Digital printing on textiles offers sign and print companies opportunities to break into new markets and broaden their range of business.
Last year, Epson launched new F-Series Dye-sublimation printers: the SureColor SC-F9200, SC-F7200 and SC-F6200 models.
Recently, to illustrate the capabilities of the new models, Epson enlisted award-winning fine art portrait photographer and couture artist Vicky Papas, who worked with Ryan Warby, national business development manager for sign and display at Epson and Nika Osbourne, marketing manager.
Papas, who created the brand name Vergara, works in a studio filled with dressed mannequins, camera paraphernalia, and artistic backdrops, combining intricate couture pieces and styling to bring her images to life. She says, “I am also a qualified hair dresser. I create wearable art and I photograph women modelling it. I also do the hair and the make-up for a lot of my shoots. It becomes quite involved.”
She jumped at the chance to try something different, saying “They asked me if I would be interested in making a gown with some fabric that was printed with my images. I sent them a few images to choose from and we came down to using the one for the gown.”
The project gave Epson an opportunity to prove how its printers could expand applications using its technology. Ryan Warby says, “We printed the initial transfers on the Epson SC-F9200 on to Epson’s sublimation paper. We then transferred them, using a calendaring unit, to a sheer fabric from Charles Parsons.”
Papas used the fabric in creating a gown, which she took to the New Zealand Institute of Professional Photography Conference. She says, “It was really nice fabric. I used it up on stage at the In Focus conference. The NZIPP had asked me to make a presentation. I dressed a burlesque dancer from Wellington. I usually use models or dancers for my photography.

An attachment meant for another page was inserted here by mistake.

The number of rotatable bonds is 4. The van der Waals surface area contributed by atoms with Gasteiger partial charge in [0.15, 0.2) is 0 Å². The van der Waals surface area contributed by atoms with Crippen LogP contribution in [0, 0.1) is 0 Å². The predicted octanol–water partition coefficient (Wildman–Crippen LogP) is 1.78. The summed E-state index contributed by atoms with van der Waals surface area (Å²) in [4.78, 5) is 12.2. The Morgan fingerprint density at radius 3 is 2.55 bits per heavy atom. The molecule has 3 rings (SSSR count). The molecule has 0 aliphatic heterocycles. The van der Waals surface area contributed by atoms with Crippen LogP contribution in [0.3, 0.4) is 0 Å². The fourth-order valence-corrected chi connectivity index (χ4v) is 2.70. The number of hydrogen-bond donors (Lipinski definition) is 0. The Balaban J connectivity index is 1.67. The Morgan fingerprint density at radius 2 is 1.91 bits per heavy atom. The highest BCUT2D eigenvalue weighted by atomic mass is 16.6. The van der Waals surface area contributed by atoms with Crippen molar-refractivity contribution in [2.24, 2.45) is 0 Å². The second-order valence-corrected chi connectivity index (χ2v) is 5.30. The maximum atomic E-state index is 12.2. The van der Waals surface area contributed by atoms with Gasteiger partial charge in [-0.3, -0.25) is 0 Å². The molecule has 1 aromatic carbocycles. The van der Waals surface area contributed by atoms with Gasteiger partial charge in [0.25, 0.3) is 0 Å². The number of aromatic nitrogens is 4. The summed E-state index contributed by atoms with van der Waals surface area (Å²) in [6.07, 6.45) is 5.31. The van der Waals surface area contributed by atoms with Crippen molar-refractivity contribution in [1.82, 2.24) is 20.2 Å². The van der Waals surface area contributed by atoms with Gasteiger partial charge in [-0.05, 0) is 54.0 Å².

“The demo lasted two hours. I already had my demo and talk sorted so it was straightforward to incorporate the Epson job into the presentation. On stage, I had the dancer on the podium. Two pieces on the gown we had printed up, they sort of flew independently, so you could see the print as she threw it in the air.”
Quality and detail
THE Epson colour quality and detail impressed her. “The printing was amazing from the colour quality to the detail from the files I gave them. The colours came up true. I have had images printed on canvas for a gallery exhibition before. I think this comes up better than the canvas.
“As a photographer, I know that even printing on paper can be quite difficult. You can often face different results with the same substrate. So I was amazed at how the print came out on the fabric. It was true to the actual image, which surprised me. With this job there was so much detail, it was fine work. Also, it is really tricky when you are shopping for fabric to find something different, so this was really nice to do.”
New markets ahead
SHE sees opportunities in the nascent market for this kind of work. She says, “Since I did this job, a lot of women I have spoken with have asked for something like this. There is definitely a market for it and definite interest from women who have seen the gown.”
Epson also sees the possibilities and wants to promote future events to highlight its technological capabilities. Warby says, “In regards to future promotions, it would be great to see this technology utilised in this manner and in other ways.”
Papas agrees but adds that it helps when you understand which part of the market you are moving into and the best way to take advantage of the application. She says, “Of course, you need to take care about what type of print you place on the fabric. For example, when you wear it as a gown, the fabric gathers a certain way, so you need to know how it will fall. On the other hand, if you use it in a top, you can use the full image. If you know how the fabric is going to fall you can shoot for something like the gown. I know designers will find this quite easy to work with.”